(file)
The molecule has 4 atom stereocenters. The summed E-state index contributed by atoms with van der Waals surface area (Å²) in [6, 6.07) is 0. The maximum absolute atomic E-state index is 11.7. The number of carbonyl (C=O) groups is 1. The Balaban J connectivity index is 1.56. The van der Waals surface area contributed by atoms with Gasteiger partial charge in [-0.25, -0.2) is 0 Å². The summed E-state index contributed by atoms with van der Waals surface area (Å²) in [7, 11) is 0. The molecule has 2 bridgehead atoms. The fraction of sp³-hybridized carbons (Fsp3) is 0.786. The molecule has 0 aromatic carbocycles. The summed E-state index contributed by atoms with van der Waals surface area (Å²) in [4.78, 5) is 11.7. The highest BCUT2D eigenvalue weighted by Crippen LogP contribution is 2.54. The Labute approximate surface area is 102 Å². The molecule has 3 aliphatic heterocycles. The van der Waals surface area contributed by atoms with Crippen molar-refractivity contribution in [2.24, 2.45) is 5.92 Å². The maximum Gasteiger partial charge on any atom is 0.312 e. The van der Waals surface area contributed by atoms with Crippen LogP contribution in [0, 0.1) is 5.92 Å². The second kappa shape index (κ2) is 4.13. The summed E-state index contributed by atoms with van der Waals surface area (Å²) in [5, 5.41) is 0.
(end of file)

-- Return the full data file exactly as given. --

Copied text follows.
The molecule has 4 atom stereocenters. The summed E-state index contributed by atoms with van der Waals surface area (Å²) in [6, 6.07) is 0. The maximum absolute atomic E-state index is 11.7. The number of carbonyl (C=O) groups is 1. The Balaban J connectivity index is 1.56. The van der Waals surface area contributed by atoms with Gasteiger partial charge in [-0.25, -0.2) is 0 Å². The summed E-state index contributed by atoms with van der Waals surface area (Å²) in [7, 11) is 0. The molecule has 2 bridgehead atoms. The fraction of sp³-hybridized carbons (Fsp3) is 0.786. The molecule has 0 aromatic carbocycles. The summed E-state index contributed by atoms with van der Waals surface area (Å²) in [4.78, 5) is 11.7. The highest BCUT2D eigenvalue weighted by Crippen LogP contribution is 2.54. The Labute approximate surface area is 102 Å². The molecule has 3 aliphatic heterocycles. The van der Waals surface area contributed by atoms with Crippen molar-refractivity contribution in [2.24, 2.45) is 5.92 Å². The maximum Gasteiger partial charge on any atom is 0.312 e. The van der Waals surface area contributed by atoms with Crippen LogP contribution in [0, 0.1) is 5.92 Å². The second kappa shape index (κ2) is 4.13. The summed E-state index contributed by atoms with van der Waals surface area (Å²) in [5, 5.41) is 0.